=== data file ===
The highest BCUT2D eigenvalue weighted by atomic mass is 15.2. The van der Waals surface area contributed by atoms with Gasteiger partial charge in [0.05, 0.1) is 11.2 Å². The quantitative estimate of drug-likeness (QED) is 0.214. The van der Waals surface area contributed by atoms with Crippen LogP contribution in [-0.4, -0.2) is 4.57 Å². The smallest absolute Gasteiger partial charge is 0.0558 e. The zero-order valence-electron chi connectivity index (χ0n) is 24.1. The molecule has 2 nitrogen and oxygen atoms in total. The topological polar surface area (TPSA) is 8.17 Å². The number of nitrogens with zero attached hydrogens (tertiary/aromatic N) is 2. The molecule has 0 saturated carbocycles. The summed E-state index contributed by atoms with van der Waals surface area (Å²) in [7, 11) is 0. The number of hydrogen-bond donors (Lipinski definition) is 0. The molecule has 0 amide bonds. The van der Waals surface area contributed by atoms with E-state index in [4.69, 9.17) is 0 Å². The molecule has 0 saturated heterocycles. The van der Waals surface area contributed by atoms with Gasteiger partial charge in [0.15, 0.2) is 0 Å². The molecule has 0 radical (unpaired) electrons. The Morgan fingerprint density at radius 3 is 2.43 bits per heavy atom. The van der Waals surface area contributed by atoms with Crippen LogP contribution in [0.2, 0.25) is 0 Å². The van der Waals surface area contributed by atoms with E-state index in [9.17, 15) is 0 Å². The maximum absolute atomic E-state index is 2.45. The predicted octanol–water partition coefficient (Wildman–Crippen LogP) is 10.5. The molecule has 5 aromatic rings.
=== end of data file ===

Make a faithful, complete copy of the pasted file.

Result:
The highest BCUT2D eigenvalue weighted by atomic mass is 15.2. The van der Waals surface area contributed by atoms with Gasteiger partial charge in [0.05, 0.1) is 11.2 Å². The quantitative estimate of drug-likeness (QED) is 0.214. The van der Waals surface area contributed by atoms with Crippen LogP contribution in [-0.4, -0.2) is 4.57 Å². The smallest absolute Gasteiger partial charge is 0.0558 e. The zero-order valence-electron chi connectivity index (χ0n) is 24.1. The molecule has 2 nitrogen and oxygen atoms in total. The topological polar surface area (TPSA) is 8.17 Å². The number of nitrogens with zero attached hydrogens (tertiary/aromatic N) is 2. The molecule has 0 saturated carbocycles. The summed E-state index contributed by atoms with van der Waals surface area (Å²) in [7, 11) is 0. The number of hydrogen-bond donors (Lipinski definition) is 0. The molecule has 0 amide bonds. The van der Waals surface area contributed by atoms with E-state index in [4.69, 9.17) is 0 Å². The molecule has 0 saturated heterocycles. The van der Waals surface area contributed by atoms with Gasteiger partial charge in [0.15, 0.2) is 0 Å². The molecule has 0 radical (unpaired) electrons. The Morgan fingerprint density at radius 3 is 2.43 bits per heavy atom. The van der Waals surface area contributed by atoms with Crippen LogP contribution in [0.2, 0.25) is 0 Å². The van der Waals surface area contributed by atoms with E-state index in [9.17, 15) is 0 Å². The maximum absolute atomic E-state index is 2.45. The predicted octanol–water partition coefficient (Wildman–Crippen LogP) is 10.5. The molecule has 5 aromatic rings.